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Anelia Varela

The Writer

Creative Director

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In a Nutshell: Five considerations when creating a welcome pack for new hires

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When lastminute.com moved its group headquarters to a swanky new Farringdon office in April, it seemed like a good chance to revamp its welcome pack for new joiners.

As a result, it turned to us, the same language consultancy that had worked on the ‘tone of voice’ of its marketing collateral a few years before, in order to help replace its ‘Pink Pack’.
 
This weighty tome covered everything from interesting brand-related facts to how to transfer a telephone call. But despite containing lots of useful information, it was felt that the Pink Pack no longer captured the real spirit of working at the online travel agency.
 
Based on this experience and others, I decided to share my top tips for ensuring that new starters both feel welcome and excited about your brand:
 
1. Identify your aims and objectives
 
How do you want people to use your welcome pack? Is it meant to simply be a feel-good message for new joiners to read on their first day or something more practical that they can keep referring to until the day that they leave? Once you’ve decided on your goals, structure and write your communications with that in mind.
 
In the case of lastminute.com, we separated ‘need-to-know’ and ‘nice-to-know’ information into two guides. This meant that things like the story of the brand and the best local cafés for a fry-up were in one place, while the really practical things such as how to claim expenses were in a separate A–Z guide for quick reference.
 
2. Don’t try and do everything yourself
 
Look beyond the HR team for ideas on what to include in the pack. For example, ask recent new joiners what advice they found most useful in their first month or seek other staff members’ recommendations for where to find the best sandwiches.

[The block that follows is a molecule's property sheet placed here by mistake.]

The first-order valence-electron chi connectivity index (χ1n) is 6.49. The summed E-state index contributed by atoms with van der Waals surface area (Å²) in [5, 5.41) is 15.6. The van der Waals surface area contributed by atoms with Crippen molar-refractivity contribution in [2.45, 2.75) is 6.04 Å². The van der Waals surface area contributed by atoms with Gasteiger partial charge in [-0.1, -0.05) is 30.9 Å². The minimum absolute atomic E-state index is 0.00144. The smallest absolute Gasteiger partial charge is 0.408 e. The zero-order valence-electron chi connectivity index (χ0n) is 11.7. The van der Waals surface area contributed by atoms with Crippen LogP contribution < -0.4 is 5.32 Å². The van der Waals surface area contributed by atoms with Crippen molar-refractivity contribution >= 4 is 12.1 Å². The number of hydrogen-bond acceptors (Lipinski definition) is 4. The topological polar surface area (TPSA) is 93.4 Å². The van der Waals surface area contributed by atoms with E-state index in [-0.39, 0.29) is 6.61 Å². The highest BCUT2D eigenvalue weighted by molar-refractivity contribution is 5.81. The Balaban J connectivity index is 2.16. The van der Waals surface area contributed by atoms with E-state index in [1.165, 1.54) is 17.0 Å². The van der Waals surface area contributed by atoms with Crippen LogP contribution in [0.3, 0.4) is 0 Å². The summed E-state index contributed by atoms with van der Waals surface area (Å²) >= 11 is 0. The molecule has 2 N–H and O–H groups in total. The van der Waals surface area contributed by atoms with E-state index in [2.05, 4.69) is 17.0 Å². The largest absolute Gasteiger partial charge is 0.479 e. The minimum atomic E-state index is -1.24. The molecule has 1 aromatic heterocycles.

3. Think about the impact of what you’re saying
 
Chances are that your new joiners will be more interested in the date of their first payday than your policy on time off in lieu for Territorial Army reservists.
 
But some welcome communications launch straight into redundancy procedures from the word ‘hello’. While there is, of course, a place for such messages, they shouldn’t be the first thing that your new joiners read.
 
4. Be true to your brand
 
If you’re a weighty investment bank but your welcome communications focus on ‘HOW GREAT IT IS TO WORK HERE!!!’ you could put off new recruits. On the flipside, if yours is a friendly, matey brand but your welcome letter is formal, new joiners might question what your culture is really like behind closed doors.
 
In lastminute.com’s case, the aim was to reflect its fun, laid-back culture and so everything was written in that spirit. This included the Chairman’s welcome letter, which was rewritten as a 60-second interview and included questions such as ‘What did you want to be when you grew up?’ and ‘What’s the ultimate jetlag cure?’
 
Moreover, in the welcome pack, there were lots of top tips for things to see and do in the area, which fitted perfectly with the spirit of the firm’s brand.
 
5. Think beyond the pack
 
Putting a nicely written and designed welcome pack on new hires’ desks on their first day is one thing, but what about everything else around it? Their offer letter, employment contract, HR policies or employee handbooks – all of these things are ‘welcome communications’ too. So they should all look and feel as if they’re coming from the same place.
 
But it’s not just about written communications. Often it’s the little touches that make the deepest impression. We, for instance, provide our newbies with a book and some letter-shaped biscuits wrapped up on their desk. It’s little details like this that really make people feel welcome – and, even more importantly, make them want to stay.
 

Anelia Varela is creative director at brand language consultancy, The Writer.

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Anelia Varela

Creative Director

Read more from Anelia Varela
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